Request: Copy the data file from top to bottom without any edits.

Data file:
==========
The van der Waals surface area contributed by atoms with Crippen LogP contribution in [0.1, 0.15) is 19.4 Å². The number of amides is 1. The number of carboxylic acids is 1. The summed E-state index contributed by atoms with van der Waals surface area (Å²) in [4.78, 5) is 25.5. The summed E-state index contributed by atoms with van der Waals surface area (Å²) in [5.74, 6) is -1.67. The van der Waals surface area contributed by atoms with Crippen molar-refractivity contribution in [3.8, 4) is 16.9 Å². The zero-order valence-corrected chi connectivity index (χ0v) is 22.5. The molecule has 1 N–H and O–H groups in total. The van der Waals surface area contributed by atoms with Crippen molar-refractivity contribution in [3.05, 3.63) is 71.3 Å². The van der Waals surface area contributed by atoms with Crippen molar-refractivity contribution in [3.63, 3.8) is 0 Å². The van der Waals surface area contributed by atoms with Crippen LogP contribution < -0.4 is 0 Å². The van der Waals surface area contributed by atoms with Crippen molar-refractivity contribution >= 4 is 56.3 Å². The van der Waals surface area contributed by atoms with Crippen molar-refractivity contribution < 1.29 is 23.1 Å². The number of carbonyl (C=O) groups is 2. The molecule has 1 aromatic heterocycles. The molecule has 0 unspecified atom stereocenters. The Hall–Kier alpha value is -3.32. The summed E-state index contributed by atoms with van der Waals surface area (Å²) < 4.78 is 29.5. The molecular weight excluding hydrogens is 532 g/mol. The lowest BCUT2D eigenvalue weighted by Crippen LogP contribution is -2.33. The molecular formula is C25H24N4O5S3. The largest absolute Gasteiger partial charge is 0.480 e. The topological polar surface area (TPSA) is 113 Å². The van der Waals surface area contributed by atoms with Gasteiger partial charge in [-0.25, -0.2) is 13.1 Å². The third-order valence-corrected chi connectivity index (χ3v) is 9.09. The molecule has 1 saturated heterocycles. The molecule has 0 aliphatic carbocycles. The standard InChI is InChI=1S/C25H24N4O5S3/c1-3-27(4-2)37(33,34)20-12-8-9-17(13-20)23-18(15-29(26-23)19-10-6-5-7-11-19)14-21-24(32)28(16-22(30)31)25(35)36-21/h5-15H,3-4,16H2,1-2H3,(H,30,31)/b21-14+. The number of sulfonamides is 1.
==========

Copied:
The van der Waals surface area contributed by atoms with Crippen LogP contribution in [0.1, 0.15) is 19.4 Å². The number of amides is 1. The number of carboxylic acids is 1. The summed E-state index contributed by atoms with van der Waals surface area (Å²) in [4.78, 5) is 25.5. The summed E-state index contributed by atoms with van der Waals surface area (Å²) in [5.74, 6) is -1.67. The van der Waals surface area contributed by atoms with Crippen molar-refractivity contribution in [3.8, 4) is 16.9 Å². The zero-order valence-corrected chi connectivity index (χ0v) is 22.5. The molecule has 1 N–H and O–H groups in total. The van der Waals surface area contributed by atoms with Crippen molar-refractivity contribution in [3.05, 3.63) is 71.3 Å². The van der Waals surface area contributed by atoms with Crippen molar-refractivity contribution in [3.63, 3.8) is 0 Å². The van der Waals surface area contributed by atoms with Crippen LogP contribution < -0.4 is 0 Å². The van der Waals surface area contributed by atoms with Crippen molar-refractivity contribution >= 4 is 56.3 Å². The van der Waals surface area contributed by atoms with Crippen molar-refractivity contribution < 1.29 is 23.1 Å². The number of carbonyl (C=O) groups is 2. The molecule has 1 aromatic heterocycles. The molecule has 0 unspecified atom stereocenters. The Hall–Kier alpha value is -3.32. The summed E-state index contributed by atoms with van der Waals surface area (Å²) < 4.78 is 29.5. The molecular weight excluding hydrogens is 532 g/mol. The lowest BCUT2D eigenvalue weighted by Crippen LogP contribution is -2.33. The molecular formula is C25H24N4O5S3. The largest absolute Gasteiger partial charge is 0.480 e. The topological polar surface area (TPSA) is 113 Å². The van der Waals surface area contributed by atoms with Gasteiger partial charge in [-0.25, -0.2) is 13.1 Å². The third-order valence-corrected chi connectivity index (χ3v) is 9.09. The molecule has 1 saturated heterocycles. The molecule has 0 aliphatic carbocycles. The standard InChI is InChI=1S/C25H24N4O5S3/c1-3-27(4-2)37(33,34)20-12-8-9-17(13-20)23-18(15-29(26-23)19-10-6-5-7-11-19)14-21-24(32)28(16-22(30)31)25(35)36-21/h5-15H,3-4,16H2,1-2H3,(H,30,31)/b21-14+. The number of sulfonamides is 1.